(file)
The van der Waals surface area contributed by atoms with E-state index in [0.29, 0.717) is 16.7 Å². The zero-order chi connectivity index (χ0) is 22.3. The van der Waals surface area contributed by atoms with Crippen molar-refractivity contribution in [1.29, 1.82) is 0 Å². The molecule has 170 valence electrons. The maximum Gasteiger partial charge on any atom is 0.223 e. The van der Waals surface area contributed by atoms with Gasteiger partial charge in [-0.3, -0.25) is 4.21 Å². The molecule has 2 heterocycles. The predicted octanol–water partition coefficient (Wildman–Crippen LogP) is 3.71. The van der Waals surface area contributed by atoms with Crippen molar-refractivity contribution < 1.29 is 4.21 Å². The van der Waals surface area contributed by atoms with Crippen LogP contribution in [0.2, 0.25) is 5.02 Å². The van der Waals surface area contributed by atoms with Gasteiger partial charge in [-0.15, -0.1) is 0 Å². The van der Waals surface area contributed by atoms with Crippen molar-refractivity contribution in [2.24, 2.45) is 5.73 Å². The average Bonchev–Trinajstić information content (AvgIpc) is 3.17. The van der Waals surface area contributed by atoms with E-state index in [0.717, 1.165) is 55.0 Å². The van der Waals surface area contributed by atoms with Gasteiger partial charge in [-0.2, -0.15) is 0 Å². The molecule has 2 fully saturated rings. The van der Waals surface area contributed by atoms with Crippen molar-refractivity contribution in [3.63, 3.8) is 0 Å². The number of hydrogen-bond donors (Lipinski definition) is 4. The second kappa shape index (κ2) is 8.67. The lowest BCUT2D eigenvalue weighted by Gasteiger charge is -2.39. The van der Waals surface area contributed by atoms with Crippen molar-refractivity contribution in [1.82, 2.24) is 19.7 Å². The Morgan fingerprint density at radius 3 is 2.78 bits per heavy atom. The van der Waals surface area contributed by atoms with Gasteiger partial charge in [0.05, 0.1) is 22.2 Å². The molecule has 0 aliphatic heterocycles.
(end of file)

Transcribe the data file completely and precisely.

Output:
The van der Waals surface area contributed by atoms with E-state index in [0.29, 0.717) is 16.7 Å². The zero-order chi connectivity index (χ0) is 22.3. The van der Waals surface area contributed by atoms with Crippen molar-refractivity contribution in [1.29, 1.82) is 0 Å². The molecule has 170 valence electrons. The maximum Gasteiger partial charge on any atom is 0.223 e. The van der Waals surface area contributed by atoms with Gasteiger partial charge in [-0.3, -0.25) is 4.21 Å². The molecule has 2 heterocycles. The predicted octanol–water partition coefficient (Wildman–Crippen LogP) is 3.71. The van der Waals surface area contributed by atoms with Crippen molar-refractivity contribution < 1.29 is 4.21 Å². The van der Waals surface area contributed by atoms with Crippen LogP contribution in [0.2, 0.25) is 5.02 Å². The van der Waals surface area contributed by atoms with Gasteiger partial charge in [-0.15, -0.1) is 0 Å². The van der Waals surface area contributed by atoms with Crippen molar-refractivity contribution in [2.24, 2.45) is 5.73 Å². The average Bonchev–Trinajstić information content (AvgIpc) is 3.17. The van der Waals surface area contributed by atoms with E-state index in [0.717, 1.165) is 55.0 Å². The van der Waals surface area contributed by atoms with Gasteiger partial charge in [-0.2, -0.15) is 0 Å². The molecule has 2 fully saturated rings. The van der Waals surface area contributed by atoms with Crippen molar-refractivity contribution in [3.63, 3.8) is 0 Å². The number of hydrogen-bond donors (Lipinski definition) is 4. The second kappa shape index (κ2) is 8.67. The lowest BCUT2D eigenvalue weighted by Gasteiger charge is -2.39. The van der Waals surface area contributed by atoms with Crippen molar-refractivity contribution in [1.82, 2.24) is 19.7 Å². The Morgan fingerprint density at radius 3 is 2.78 bits per heavy atom. The van der Waals surface area contributed by atoms with Gasteiger partial charge in [0.05, 0.1) is 22.2 Å². The molecule has 0 aliphatic heterocycles.